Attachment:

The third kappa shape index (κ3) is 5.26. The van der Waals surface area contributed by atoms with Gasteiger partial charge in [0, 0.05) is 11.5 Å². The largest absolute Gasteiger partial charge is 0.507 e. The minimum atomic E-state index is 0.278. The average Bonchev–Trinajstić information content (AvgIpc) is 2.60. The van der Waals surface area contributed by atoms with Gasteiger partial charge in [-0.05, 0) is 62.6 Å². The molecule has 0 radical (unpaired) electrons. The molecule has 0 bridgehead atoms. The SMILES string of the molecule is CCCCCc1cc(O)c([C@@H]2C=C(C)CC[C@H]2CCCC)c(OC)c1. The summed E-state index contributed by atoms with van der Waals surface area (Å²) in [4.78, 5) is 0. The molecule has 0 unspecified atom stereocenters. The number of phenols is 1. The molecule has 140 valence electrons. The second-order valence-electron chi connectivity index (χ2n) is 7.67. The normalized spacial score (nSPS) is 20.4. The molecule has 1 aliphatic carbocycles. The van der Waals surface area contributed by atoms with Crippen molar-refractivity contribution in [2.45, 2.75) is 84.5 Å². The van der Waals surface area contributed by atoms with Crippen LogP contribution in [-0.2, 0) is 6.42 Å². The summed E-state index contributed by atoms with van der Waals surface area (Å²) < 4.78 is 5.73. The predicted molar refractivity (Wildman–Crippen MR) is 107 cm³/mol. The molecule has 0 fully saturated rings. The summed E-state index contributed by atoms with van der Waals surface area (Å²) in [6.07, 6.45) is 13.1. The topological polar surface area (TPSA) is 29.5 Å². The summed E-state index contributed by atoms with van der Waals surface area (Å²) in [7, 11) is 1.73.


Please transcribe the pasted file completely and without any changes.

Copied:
The third kappa shape index (κ3) is 5.26. The van der Waals surface area contributed by atoms with Gasteiger partial charge in [0, 0.05) is 11.5 Å². The largest absolute Gasteiger partial charge is 0.507 e. The minimum atomic E-state index is 0.278. The average Bonchev–Trinajstić information content (AvgIpc) is 2.60. The van der Waals surface area contributed by atoms with Gasteiger partial charge in [-0.05, 0) is 62.6 Å². The molecule has 0 radical (unpaired) electrons. The molecule has 0 bridgehead atoms. The SMILES string of the molecule is CCCCCc1cc(O)c([C@@H]2C=C(C)CC[C@H]2CCCC)c(OC)c1. The summed E-state index contributed by atoms with van der Waals surface area (Å²) in [4.78, 5) is 0. The molecule has 0 unspecified atom stereocenters. The number of phenols is 1. The molecule has 140 valence electrons. The second-order valence-electron chi connectivity index (χ2n) is 7.67. The normalized spacial score (nSPS) is 20.4. The molecule has 1 aliphatic carbocycles. The van der Waals surface area contributed by atoms with Crippen molar-refractivity contribution in [2.45, 2.75) is 84.5 Å². The van der Waals surface area contributed by atoms with Crippen LogP contribution in [-0.2, 0) is 6.42 Å². The summed E-state index contributed by atoms with van der Waals surface area (Å²) < 4.78 is 5.73. The predicted molar refractivity (Wildman–Crippen MR) is 107 cm³/mol. The molecule has 0 fully saturated rings. The summed E-state index contributed by atoms with van der Waals surface area (Å²) in [6.07, 6.45) is 13.1. The topological polar surface area (TPSA) is 29.5 Å². The summed E-state index contributed by atoms with van der Waals surface area (Å²) in [7, 11) is 1.73.